He says there are several reasons for the lack of clarity in the court's writing. Some of the justices delegate their decision-writing to their law clerks. And the frequent draft revisions — and the attempts to achieve group consensus on decisions — make for an "institutional, plodding quality" of writing in the court's decisions, Liptak says.

"Getting nine people on board and getting nine sets of comments might move you in the direction of fuzziness," he says. "And Justice [Antonin] Scalia, who spoke about my article at the Federalist Society a few weeks ago, said, 'That's right. The more you go for unanimity, the more you go for fuzziness. A 5-4 decision is likely to give you a much cleaner set of guidelines if you're a lower court judge."

Adam Liptak is the Supreme Court correspondent for The New York Times. His 2009 series on the differences between the United States and legal systems in other countries was a finalist for the Pulitzer Prize. His work has also appeared in The American Lawyer, Vanity Fair, The New Yorker and Rolling Stone.


Interview Highlights

On former Justice John Paul Stevens' view of capital punishment, presented in an essay in the New York Review of Books

"Justice Stevens was one of the justices in 1976 who voted to reinstate the death penalty after a four-year moratorium. And at the time, he now says, he thought it might be possible to come up with procedures that might isolate those crimes that warranted the ultimate punishment. And in a new essay, he talks about how disappointed he was with the court in moving in the opposite direction — in his mind, making the system more politicized, picking juries more prone to impose the death penalty, allowing elected officials and prosecutors to take politics into account [and] rejecting statistical evidence of racial disparities in the death penalty — in all of those ways, moving away from what he thought was the possibility of focused capital punishment toward a kind of arbitrary system infected by emotionalism, victim impact statements and racial and politicized decision-making. So at the very end of his career, before he stepped down, he announced that he no longer thought the death penalty was constitutional, though unlike some of his predecessors, he continued to apply the court's precedents and did impose the death penalty through the end."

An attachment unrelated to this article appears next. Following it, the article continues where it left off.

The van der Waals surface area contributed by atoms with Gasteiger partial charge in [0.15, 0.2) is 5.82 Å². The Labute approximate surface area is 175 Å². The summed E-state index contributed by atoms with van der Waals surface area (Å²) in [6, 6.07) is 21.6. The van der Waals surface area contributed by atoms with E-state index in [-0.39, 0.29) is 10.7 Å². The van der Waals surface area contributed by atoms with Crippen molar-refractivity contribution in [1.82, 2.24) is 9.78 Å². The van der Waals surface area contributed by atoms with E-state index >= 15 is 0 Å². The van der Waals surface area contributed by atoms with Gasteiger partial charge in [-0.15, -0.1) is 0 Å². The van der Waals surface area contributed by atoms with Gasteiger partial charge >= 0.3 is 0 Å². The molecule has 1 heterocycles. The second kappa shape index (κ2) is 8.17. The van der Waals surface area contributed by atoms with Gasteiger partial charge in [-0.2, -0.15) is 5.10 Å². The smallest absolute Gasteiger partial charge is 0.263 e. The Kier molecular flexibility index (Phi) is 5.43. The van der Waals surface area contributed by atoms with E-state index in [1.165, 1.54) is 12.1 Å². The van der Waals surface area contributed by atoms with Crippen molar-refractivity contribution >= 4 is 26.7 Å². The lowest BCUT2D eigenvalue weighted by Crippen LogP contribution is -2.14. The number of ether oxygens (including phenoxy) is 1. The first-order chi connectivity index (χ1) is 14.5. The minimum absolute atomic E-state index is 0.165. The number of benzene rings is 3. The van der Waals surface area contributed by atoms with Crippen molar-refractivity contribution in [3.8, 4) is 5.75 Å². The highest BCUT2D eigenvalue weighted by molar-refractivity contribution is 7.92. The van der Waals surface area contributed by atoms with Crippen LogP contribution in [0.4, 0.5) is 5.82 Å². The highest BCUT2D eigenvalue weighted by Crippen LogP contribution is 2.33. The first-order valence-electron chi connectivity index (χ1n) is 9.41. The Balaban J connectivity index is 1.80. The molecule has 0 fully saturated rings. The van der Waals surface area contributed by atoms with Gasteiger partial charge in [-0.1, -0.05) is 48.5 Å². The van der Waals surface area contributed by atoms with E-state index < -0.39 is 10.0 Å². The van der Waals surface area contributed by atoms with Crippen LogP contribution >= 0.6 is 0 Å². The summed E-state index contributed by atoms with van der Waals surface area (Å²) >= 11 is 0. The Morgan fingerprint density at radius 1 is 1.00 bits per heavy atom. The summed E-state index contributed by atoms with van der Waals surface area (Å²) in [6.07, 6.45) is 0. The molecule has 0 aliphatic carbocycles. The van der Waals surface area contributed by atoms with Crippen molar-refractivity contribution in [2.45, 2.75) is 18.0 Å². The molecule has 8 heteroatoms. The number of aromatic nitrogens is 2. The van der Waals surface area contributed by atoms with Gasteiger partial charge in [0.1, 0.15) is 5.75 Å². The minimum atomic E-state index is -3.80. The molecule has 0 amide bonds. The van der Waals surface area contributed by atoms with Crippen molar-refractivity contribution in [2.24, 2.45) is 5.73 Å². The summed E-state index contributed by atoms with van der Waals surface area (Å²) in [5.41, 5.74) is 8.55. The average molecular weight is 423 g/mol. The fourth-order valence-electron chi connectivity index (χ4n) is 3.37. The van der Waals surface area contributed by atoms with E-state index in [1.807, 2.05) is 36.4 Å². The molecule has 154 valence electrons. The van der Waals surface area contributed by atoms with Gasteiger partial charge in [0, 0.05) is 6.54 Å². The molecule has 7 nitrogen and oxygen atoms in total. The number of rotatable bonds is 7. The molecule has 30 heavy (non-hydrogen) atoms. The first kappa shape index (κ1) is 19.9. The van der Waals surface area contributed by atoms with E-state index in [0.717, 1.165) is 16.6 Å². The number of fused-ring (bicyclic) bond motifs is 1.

On why Stevens' essay was unusual